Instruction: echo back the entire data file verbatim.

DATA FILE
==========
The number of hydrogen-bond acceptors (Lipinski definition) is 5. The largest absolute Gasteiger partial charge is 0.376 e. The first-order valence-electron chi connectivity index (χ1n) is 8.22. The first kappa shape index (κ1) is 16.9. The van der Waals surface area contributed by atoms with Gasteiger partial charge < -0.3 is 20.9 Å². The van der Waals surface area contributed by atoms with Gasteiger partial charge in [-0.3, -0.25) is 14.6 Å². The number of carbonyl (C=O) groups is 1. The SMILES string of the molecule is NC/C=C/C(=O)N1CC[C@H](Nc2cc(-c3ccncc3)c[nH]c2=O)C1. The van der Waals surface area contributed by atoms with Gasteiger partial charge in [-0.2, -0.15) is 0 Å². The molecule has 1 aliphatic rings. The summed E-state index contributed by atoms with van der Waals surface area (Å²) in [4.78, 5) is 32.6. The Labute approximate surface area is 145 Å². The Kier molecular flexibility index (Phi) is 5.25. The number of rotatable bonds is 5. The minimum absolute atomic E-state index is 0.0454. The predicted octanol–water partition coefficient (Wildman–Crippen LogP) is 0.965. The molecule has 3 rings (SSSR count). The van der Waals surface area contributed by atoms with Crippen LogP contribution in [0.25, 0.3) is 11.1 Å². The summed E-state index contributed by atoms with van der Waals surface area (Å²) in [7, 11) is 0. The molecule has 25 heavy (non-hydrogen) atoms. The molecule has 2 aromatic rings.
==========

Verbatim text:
The number of hydrogen-bond acceptors (Lipinski definition) is 5. The largest absolute Gasteiger partial charge is 0.376 e. The first-order valence-electron chi connectivity index (χ1n) is 8.22. The first kappa shape index (κ1) is 16.9. The van der Waals surface area contributed by atoms with Gasteiger partial charge < -0.3 is 20.9 Å². The van der Waals surface area contributed by atoms with Gasteiger partial charge in [-0.3, -0.25) is 14.6 Å². The number of carbonyl (C=O) groups is 1. The SMILES string of the molecule is NC/C=C/C(=O)N1CC[C@H](Nc2cc(-c3ccncc3)c[nH]c2=O)C1. The van der Waals surface area contributed by atoms with Gasteiger partial charge in [-0.2, -0.15) is 0 Å². The molecule has 1 aliphatic rings. The summed E-state index contributed by atoms with van der Waals surface area (Å²) in [4.78, 5) is 32.6. The Labute approximate surface area is 145 Å². The Kier molecular flexibility index (Phi) is 5.25. The number of rotatable bonds is 5. The minimum absolute atomic E-state index is 0.0454. The predicted octanol–water partition coefficient (Wildman–Crippen LogP) is 0.965. The molecule has 3 rings (SSSR count). The van der Waals surface area contributed by atoms with Crippen LogP contribution in [0.25, 0.3) is 11.1 Å². The summed E-state index contributed by atoms with van der Waals surface area (Å²) in [7, 11) is 0. The molecule has 25 heavy (non-hydrogen) atoms. The molecule has 2 aromatic rings.